The industry is bullish in the face of the volatile financial market but the residential sector is expected to feel the pressure soon. Experian Business Strategies reports

01 The state of play

The construction industry has yet to show signs that it is under economic pressure. Underlying indicators remain encouraging and activity continued to expand in September. The overall activity index fell by two points to 57, which although lower than in August, was still in the increasing zone. Forward-looking indicators remained positive. The indices for national orders and tender enquiries stood firm at 73 and 61 respectively, while the employment prospects index climbed two points to 56.

A tighter credit regime in the UK will almost certainly be an effect of the sub-prime crisis. Mortgages will become harder to come by, taking the heat out of the housing market further and putting pressure on residential construction. House price inflation has already slowed in many regions and fallen in some. Transactions are on a downward trend and the housing market’s prospects next year are not good. That said, responses from residential firms are yet to reflect this. The residential index stood firm at 54 for the second consecutive month and forward-looking indicators are holding up.

Civil engineering was the star performer in September – the activity index climbed 15 points to 67, its highest level in three months. Orders were stronger than usual, suggesting the buoyancy is set to continue. Its tender enquiries index was down but remained high. The non-residential activity index was unchanged at 58 and its forward-looking indicators remained positive. Employment prospects were subdued in the residential sector but remained fairly strong in the non-residential one.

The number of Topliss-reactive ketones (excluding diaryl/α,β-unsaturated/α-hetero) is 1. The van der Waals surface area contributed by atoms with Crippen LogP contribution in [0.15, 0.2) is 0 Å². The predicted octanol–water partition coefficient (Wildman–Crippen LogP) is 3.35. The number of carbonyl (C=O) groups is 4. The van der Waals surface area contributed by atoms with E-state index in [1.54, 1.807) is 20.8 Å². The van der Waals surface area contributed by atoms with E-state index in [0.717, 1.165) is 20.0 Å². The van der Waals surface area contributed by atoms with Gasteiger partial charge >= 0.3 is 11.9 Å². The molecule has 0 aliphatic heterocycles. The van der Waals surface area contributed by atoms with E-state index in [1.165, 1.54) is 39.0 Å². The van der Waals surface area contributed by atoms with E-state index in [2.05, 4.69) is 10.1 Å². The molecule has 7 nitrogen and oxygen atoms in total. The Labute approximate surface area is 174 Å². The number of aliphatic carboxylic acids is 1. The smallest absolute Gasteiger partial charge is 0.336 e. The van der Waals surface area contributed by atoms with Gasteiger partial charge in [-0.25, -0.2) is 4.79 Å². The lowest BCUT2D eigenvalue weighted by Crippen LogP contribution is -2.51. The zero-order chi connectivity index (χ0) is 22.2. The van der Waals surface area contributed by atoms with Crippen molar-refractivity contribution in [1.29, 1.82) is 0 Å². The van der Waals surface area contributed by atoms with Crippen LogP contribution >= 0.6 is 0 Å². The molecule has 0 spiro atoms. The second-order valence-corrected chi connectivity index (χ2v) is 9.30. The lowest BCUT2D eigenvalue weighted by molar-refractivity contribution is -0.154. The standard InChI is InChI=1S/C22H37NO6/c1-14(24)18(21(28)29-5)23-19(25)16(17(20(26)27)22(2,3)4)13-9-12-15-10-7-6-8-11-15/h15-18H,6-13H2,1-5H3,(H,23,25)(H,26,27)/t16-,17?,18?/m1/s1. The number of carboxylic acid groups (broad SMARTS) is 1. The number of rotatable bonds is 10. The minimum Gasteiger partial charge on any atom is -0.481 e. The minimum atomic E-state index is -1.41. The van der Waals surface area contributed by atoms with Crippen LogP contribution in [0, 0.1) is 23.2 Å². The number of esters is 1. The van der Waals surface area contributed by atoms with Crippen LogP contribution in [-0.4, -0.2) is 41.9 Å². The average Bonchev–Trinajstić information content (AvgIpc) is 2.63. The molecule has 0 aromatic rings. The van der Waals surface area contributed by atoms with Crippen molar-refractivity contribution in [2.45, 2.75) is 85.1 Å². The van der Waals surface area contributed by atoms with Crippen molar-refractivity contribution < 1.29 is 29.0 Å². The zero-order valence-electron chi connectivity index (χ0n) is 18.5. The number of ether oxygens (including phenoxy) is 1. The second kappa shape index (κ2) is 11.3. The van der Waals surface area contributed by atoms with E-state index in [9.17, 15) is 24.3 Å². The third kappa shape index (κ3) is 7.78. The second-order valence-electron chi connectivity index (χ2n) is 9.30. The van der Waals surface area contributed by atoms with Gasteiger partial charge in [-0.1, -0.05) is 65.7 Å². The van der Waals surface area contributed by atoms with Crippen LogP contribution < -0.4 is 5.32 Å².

02 Leading construction activity indicator

(See graphic attached)

03 Work in hand

The majority of residential and non-residential respondents reported having between three and six months work in hand in September. Nearly 40% of residential and just over 20% of non-residential firms reported having less than three months work in hand. A relatively small proportion of residential and non-residential firms reported having more than six months work in hand – just 15% of residential firms and 31% of non-residential ones.

Surprisingly, all responding civil engineering firms had fewer than three months work in hand.

Compared with three months ago, when firms were last asked about work in hand, the situation has only improved for non-residential firms. Then, 30% of responding firms had less than three months and only 15% had more than six months. For residential the situation is broadly unchanged but for civil engineering it has worsened quite considerably.

04 Regional perspective

For many contractors work was plentiful in the summer. Enquiries and orders arrived in a steady stream and employment increased. September, however, brought a significant slowdown across the board. Composite indicators, which incorporate current activity levels, order books and tender enquiries, declined in every region besides Wales.

That said, in most regions, steady gains over the summer meant composite indicators were at such a high level that modest falls gave little cause for concern (a value of about 50 suggests no change, a value higher than 50 suggests an increase and lower than 50, a decrease).Yorkshire and Humberside again went against the rule. The region’s composite indicator has been struggling compared with its neighbours from early 2007. After standing below 50 for several months, it seemed better prospects were on the horizon in August when its indicator climbed to 52. In September, however, this was quashed as the indicator dropped two points to 50.

In the other regions largest declines were recorded where composite indicators were highest. An 11 point decline lowered Northern Ireland’s indicator to 62, taking away the poll position it held for much of 2007.

East Anglia, Scotland, the South-west and the South-east’s indicators also suffered a significant decline of five points or more. More moderate declines of two and four points were seen in the North-east, West Midlands, North-west and the East Midlands.